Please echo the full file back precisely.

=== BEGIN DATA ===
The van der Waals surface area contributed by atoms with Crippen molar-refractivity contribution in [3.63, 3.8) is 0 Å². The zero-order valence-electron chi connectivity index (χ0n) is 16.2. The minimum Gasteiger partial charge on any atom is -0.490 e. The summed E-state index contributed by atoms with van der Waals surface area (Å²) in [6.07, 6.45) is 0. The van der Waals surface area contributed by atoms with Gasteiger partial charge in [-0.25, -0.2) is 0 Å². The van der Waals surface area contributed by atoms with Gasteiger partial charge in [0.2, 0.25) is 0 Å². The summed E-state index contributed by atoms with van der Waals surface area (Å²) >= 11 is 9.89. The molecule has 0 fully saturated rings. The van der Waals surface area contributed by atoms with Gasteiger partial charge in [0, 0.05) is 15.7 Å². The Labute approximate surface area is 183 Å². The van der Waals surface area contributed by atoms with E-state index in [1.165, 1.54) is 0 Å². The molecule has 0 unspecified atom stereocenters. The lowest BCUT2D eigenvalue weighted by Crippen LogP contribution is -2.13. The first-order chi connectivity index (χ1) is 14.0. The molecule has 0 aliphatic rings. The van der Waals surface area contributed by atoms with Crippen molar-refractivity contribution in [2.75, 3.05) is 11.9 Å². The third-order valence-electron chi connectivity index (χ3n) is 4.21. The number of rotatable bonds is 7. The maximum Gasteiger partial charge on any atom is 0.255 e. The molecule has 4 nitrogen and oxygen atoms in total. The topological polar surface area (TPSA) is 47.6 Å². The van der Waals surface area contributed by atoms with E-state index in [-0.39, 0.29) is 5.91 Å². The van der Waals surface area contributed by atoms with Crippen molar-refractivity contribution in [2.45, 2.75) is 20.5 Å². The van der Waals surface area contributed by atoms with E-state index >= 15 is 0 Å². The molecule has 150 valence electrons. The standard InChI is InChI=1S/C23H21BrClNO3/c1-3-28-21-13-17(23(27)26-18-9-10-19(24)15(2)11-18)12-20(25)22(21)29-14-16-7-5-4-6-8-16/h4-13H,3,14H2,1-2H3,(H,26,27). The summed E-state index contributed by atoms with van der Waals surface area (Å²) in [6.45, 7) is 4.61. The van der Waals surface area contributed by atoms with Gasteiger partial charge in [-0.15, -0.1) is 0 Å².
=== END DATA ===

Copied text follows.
The van der Waals surface area contributed by atoms with Crippen molar-refractivity contribution in [3.63, 3.8) is 0 Å². The zero-order valence-electron chi connectivity index (χ0n) is 16.2. The minimum Gasteiger partial charge on any atom is -0.490 e. The summed E-state index contributed by atoms with van der Waals surface area (Å²) in [6.07, 6.45) is 0. The van der Waals surface area contributed by atoms with Gasteiger partial charge in [-0.25, -0.2) is 0 Å². The van der Waals surface area contributed by atoms with Gasteiger partial charge in [0.2, 0.25) is 0 Å². The summed E-state index contributed by atoms with van der Waals surface area (Å²) >= 11 is 9.89. The molecule has 0 fully saturated rings. The van der Waals surface area contributed by atoms with Gasteiger partial charge in [0, 0.05) is 15.7 Å². The Labute approximate surface area is 183 Å². The van der Waals surface area contributed by atoms with E-state index in [1.165, 1.54) is 0 Å². The molecule has 0 unspecified atom stereocenters. The lowest BCUT2D eigenvalue weighted by Crippen LogP contribution is -2.13. The first-order chi connectivity index (χ1) is 14.0. The molecule has 0 aliphatic rings. The van der Waals surface area contributed by atoms with Crippen molar-refractivity contribution in [2.75, 3.05) is 11.9 Å². The third-order valence-electron chi connectivity index (χ3n) is 4.21. The number of rotatable bonds is 7. The maximum Gasteiger partial charge on any atom is 0.255 e. The molecule has 4 nitrogen and oxygen atoms in total. The topological polar surface area (TPSA) is 47.6 Å². The van der Waals surface area contributed by atoms with E-state index in [-0.39, 0.29) is 5.91 Å². The van der Waals surface area contributed by atoms with Crippen molar-refractivity contribution in [2.45, 2.75) is 20.5 Å². The van der Waals surface area contributed by atoms with E-state index >= 15 is 0 Å². The molecule has 150 valence electrons. The standard InChI is InChI=1S/C23H21BrClNO3/c1-3-28-21-13-17(23(27)26-18-9-10-19(24)15(2)11-18)12-20(25)22(21)29-14-16-7-5-4-6-8-16/h4-13H,3,14H2,1-2H3,(H,26,27). The summed E-state index contributed by atoms with van der Waals surface area (Å²) in [6.45, 7) is 4.61. The van der Waals surface area contributed by atoms with Gasteiger partial charge in [-0.15, -0.1) is 0 Å².